There are many debates within the scientific and healthcare communities when it comes to causes of, and contributors to, the rapid rise in chronic illness. In an effort to explain the boom in diabetes, asthma, allergies, auto-immune diseases, heart disease, cancers, autism, learning disabilities, etc., it is logical to look at what in our environment has changed in the past several decades.
While the scientific community jumped all over the genetic link to disease, that theory has unraveled based on the facts that our genes do not dictate disease (less than 5% of cancers are genetic), and more compelling is that while the rate of chronic illness has skyrocketed in the past fifty years, our genes have not changed. If our genes have stayed the same for thousands of years, they simply cannot be responsible for the rapid and relatively recent spike in the chronic conditions.
Since we do not have answers to why we are getting so sick, it makes great sense to look into the changes in our environments and lifestyles in recent decades for the answer. Many have questioned the expansion of genetic modification of foods (GMO’s) and the role they might be playing in our declining health. Others have been pointing their fingers at the wireless signals (primarily the fifth-generation rollout, i.e., 5G) and their potentially negative impact on cellular function and overall health.
Controversial topics like GMO’s and 5G are not new. Big changes in the way we live have been under scrutiny for probably tens of thousands of years. The debate on whether or not pesticide and herbicide use contributes to ill health has been going on for at least sixty years. The debate on whether or not organic is a better choice than non-organic continues to rage on. And the concerns about the role of artificial sweeteners, coloring, and flavoring, and their impact on everything from children’s behavior to cancer, are as strong as ever.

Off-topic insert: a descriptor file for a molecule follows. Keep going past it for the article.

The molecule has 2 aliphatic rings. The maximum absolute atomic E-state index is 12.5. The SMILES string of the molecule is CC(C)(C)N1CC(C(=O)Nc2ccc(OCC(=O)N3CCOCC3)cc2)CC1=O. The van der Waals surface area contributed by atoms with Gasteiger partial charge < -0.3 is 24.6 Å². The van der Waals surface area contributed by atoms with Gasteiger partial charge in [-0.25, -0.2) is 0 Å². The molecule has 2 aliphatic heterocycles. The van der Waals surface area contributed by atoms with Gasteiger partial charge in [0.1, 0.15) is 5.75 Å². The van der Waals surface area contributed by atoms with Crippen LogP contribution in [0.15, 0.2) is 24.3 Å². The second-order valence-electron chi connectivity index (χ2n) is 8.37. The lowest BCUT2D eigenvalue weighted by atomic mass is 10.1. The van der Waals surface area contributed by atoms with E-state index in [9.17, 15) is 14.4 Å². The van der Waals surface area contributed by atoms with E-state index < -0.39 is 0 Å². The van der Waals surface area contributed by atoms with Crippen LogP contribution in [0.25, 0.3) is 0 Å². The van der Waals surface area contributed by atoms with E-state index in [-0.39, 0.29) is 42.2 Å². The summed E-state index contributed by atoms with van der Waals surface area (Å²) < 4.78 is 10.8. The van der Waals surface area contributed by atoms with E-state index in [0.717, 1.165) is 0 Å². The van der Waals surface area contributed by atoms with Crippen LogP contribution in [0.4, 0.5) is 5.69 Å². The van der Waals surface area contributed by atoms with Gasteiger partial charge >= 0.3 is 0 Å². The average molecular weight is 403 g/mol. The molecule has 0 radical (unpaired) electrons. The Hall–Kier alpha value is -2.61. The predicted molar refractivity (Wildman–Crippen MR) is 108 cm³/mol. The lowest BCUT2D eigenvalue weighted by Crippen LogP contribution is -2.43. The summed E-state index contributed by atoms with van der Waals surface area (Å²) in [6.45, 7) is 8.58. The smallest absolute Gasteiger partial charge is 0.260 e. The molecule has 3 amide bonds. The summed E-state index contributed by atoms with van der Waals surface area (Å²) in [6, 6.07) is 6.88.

So, what’s my take on all of this? I believe the more we mess with nature, the sicker we will become. The human body is extremely dynamic, and adapts over time, but the key words there are over time. The concern I have is that not only are the changes we are making incredibly big, but that it is so much change happening so fast. Our bodies are unable to keep up and adapt. The result? Dysfunction, ill-health, and disease.
Most of you know how critical I am of big pharma, but I am critical (and suspicious) of big anything (Big Food, Big Insurance, Big Energy, Big Tech, etc.). With “big” business comes big money. And when big money is involved, there’s big lobbying, big influencing, big data manipulation, and big agendas. Where there is big money to be made, there will surely be science to back up its safety, its benefits, and its necessity. And that big money and influence will often dictate policy, regulations, laws, and procedures, despite the concerns, questions, and even science brought up by smaller (non-invested) groups of scientists, researchers, doctors, and citizens.
Because we don’t have to look too far back to see the playbook of big business manipulating data, science, political leadership, and policies (Big Tobacco, Big Pharma, etc.), I remain cautious and try to avoid the things that might be harmful to my health. I don’t need a study or conclusive proof about everything. When it comes to human health, organic HAS TO be better than non-organic. No pesticides or herbicides HAS TO be better than some pesticides or herbicides. And no exposure to electromagnetic radiation HAS TO be better than being exposed to it.
Since avoiding all of these potentially harmful things is impossible, I do my best to limit what I can, make better choices when able, and don’t allow myself to become overly fearful, anxious, or burdened by the fact that a lot of this is out of my control. I also know that, while many cite certain concerns as the answer to today’s declining health, there is no single answer to the health crisis we are witnessing. So, stick with doing the best you can, with where you are, with what you have. Make the most natural and sensible choices possible, and it HAS TO have a positive impact on your health and life.